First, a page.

The cornea is the transparent dome-shaped layer covering the front of the eye including the iris, pupil, and anterior chamber. It protects the eye from dust, germs, and other debris, as well as reshaping and focusing light rays onto the retina. It is supplied with a rich supply of nerves.
The cornea is composed of five layers, the epithelium, Bowman’s membrane, stroma (the thickest layer of the cornea), Descemet’s membrane and endothelium. The cornea is bathed in tears to keep it nourished and prevent it from drying out.
The outer layer of the cornea can be damaged due to scratches, particularly in younger cats, this is known as a corneal abrasion. Cells quickly repair this damage. Erosion of the cornea, typically involving more than one layer is known as a corneal ulcer or ulcerative keratitis and can occur as a result of injury or trauma (such as rubbing an itchy eye), infection (such as fungal infection, herpes or calicivirus), chemicals, damage due to structural abnormalities such as entropion, dry eye (lack of tear production) and foreign body. Secondary bacterial infection can occur once the cornea has become damaged, further complicating the problem.
What are the symptoms of a corneal ulcer?
Pain. Due to the rich supply of nerves, the deeper the injury, the greater the pain.
Sensitivity to light.
Excessive tear production (epiphora).
Eyelid spasms (blepharospasm).
Cloudiness of the cornea.
How is a corneal ulcer diagnosed?
Your veterinarian will perform a physical examination, paying careful attention to the eye. Large ulcers may be visible to the naked eye. But smaller ones may need to be seen using a fluorescein stain, which is an orange dye which is placed in the eye, staining any parts green which have corneal erosion.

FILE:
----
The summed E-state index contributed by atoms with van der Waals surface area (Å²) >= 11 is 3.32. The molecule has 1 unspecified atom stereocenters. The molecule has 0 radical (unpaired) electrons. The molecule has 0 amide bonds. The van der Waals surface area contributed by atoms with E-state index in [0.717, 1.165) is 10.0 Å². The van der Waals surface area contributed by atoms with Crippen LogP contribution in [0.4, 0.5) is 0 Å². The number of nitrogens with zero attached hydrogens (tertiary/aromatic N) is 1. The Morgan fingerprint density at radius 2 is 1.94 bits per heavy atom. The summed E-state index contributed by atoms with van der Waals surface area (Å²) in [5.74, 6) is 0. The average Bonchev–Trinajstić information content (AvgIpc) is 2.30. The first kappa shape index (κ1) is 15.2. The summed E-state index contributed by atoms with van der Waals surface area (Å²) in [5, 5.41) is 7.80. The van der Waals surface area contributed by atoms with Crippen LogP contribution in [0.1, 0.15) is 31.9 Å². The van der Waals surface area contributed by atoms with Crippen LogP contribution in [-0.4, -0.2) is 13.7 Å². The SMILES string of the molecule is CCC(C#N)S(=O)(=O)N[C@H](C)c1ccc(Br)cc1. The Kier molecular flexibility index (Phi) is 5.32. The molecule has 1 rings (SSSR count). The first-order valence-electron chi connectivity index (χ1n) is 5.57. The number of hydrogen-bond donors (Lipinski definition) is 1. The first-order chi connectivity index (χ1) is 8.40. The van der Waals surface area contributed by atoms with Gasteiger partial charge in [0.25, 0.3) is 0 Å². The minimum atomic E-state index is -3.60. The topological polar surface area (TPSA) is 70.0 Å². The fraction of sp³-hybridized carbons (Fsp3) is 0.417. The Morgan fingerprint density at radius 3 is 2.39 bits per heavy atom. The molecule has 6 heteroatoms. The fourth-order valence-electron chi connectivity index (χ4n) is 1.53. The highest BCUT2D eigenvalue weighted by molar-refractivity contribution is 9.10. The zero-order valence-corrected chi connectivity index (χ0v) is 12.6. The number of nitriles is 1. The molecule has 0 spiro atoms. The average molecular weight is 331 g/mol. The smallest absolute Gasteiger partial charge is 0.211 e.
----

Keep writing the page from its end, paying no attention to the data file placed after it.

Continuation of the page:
Determining the underlying cause should be attempted also. If your cat is experiencing flu-like symptoms such as a runny nose, sneezing, fever, then a presumptive diagnosis of “cat flu” (herpes or calicivirus) can be made. Scratches will show up on the fluorescein stain. A Schirmer tear test may be necessary to check for dry eye. Samples may be taken and tested for bacterial or fungal infection.
How is a corneal ulcer treated?
Treatment is aimed at addressing the underlying cause and helping the cornea heal while controlling inflammation, pain and preventing secondary infection. This may include drops to stimulate the production of tears, supportive care and/or anti-virals, anti-fungal medications, surgery to correct eyelid abnormalities.
Atropine is a medication which causes the pupil to dilate and helps relieve pain as spasms of the ciliary muscle (which controls the dilation and constriction of the pupil) cause pain in the already damaged cornea. Unfortunately, as the pupil is dilated, the eye becomes more sensitive to light, therefore your cat should be provided with a darkened room he can use if necessary.
Antibiotics to treat or prevent bacterial infection.
More serious corneal ulcers will necessitate the eye be protected while the ulcer heals. This usually involves suturing the eyelid shut for several days.
If your cat is continuing to paw at the eye, an Elizabethan collar may be used.
As the ulcer heals, you may notice red streaks in the eye (known as neovascularization), this is blood vessels which have formed to help with repair of the ulcer. They will eventually go away.